I’ve been on the road participating in two convenings and learning from a host of smart arts workers (administrator/programmers, philanthropists, scholars and artists). Several topics, plenty of compelling data (soft and hard), some competing agendi. Through it all I was struck, again and again, by how often the topic of interpretation and valuation came up. The words/jargon might be different from context to context (impact, knowledge exchange, excellence, value chain, multi-literacies, and my personal favorite, monetization) but the underlying urge is clearly aligned. We want to participate in the meaning making and valuation process because it is at the center of the arts experience.
In early October I spent two days at an arts retreat convened by Steven Tepper, the new Dean of the Herberger Institute for Design and the Arts at Arizona State University, and hosted by Bob and Christi Worsely, philanthropists behind the Consolari Foundation Project.
In preparation for a discussion intended to audition new ideas for a planned state-of-the-art music campus in downtown Mesa, we read Tepper’s recent op-ed from the Chronicle of Higher Education in which he argues that what we need, in both our education and cultural sectors, are more “bigger-than-me-experiences” where the value of finding out what I don’t know is greater than the need to express what I already know or believe I know. To me, Tepper’s call to arms is another way to think about the essential role that social interpretation plays in our ability to engage with the arts. But my equation here needs to be parsed carefully: I’m not arguing for more facile/thoughtless modes of opinion shouting (“likes” and their ilk), but rather for opportunities to engage in productive talk that by definition and operation (1) airs publicly a range of opinions and perspectives on a topic, (2) listens and considers other points of view, and (3) works toward both collective and individual meaning making. If Millennials need to be both the discoverer and the one who shares the discovery (the reason why the phone can never be turned off), why not annex that urge and lead it toward a greater good? Authentic productive talk about the meaning and value of the arts is by its very nature bigger-than-me.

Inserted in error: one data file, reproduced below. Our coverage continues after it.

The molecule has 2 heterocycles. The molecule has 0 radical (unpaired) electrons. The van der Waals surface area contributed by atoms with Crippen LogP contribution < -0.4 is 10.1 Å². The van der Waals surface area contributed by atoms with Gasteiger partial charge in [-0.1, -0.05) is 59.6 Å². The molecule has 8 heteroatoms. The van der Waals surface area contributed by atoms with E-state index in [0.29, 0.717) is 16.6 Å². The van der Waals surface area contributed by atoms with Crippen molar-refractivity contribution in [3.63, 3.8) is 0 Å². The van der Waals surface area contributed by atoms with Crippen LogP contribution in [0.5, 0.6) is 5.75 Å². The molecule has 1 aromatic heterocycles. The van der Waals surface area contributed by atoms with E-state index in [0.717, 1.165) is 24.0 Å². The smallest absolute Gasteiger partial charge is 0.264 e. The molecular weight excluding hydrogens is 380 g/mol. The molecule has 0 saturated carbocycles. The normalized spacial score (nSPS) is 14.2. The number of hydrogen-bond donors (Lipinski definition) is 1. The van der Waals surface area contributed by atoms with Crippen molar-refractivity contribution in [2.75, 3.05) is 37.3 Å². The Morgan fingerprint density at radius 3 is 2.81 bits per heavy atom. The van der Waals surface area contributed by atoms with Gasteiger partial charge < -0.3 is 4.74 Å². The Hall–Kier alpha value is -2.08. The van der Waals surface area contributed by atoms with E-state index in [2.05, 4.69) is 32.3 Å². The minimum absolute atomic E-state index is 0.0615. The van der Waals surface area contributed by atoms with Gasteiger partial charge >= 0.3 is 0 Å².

Then this past weekend I gave a paper at the Social Theory, Politics and the Arts annual conference (hosted this year by the University of Ottawa) and heard two powerful keynote addresses that pulled no punches when identifying elitist/positivist notions of meaning and value. Philip Schlesinger, Deputy Director of CREATe (RCUK Centre for Copyright and New Business Models in the Creative Economy) at the University of Glasgow, reminded us that the economization of culture trend constructs a false framework wherein everything of value is assumed to be measurable. He argued that we need to be putting much more emphasis on informal research—musings, exchange of ideas, conversations, meaning-making—because cultural research and researchers should be stimulating reflection (not simply providing “proof.”)
The second keynote was given by Simon Brault, the newly appointed Director and CEO of the Canada Council for the Arts. It was incredibly refreshing to hear him to challenge both the concept of and the ongoing use of the term “artistic excellence” in the arts sector. He unequivocally debunked the concept, noting that there simply cannot be any objective measuring of “excellence” since the very concept changes from artist to discipline to culture and sub-culture. And he noted the debilitating effect it has on the arts, since hiding behind such claims keeps arts workers from actually entering into a meaningful conversation about the audience experience.
I could not agree more. As I have written before in this blog and in my new book, audiences are not engaged by claims of “excellence.” They are engaged by being included in an arts experience that includes the opportunity to interpret the meaning and value of the art they consume.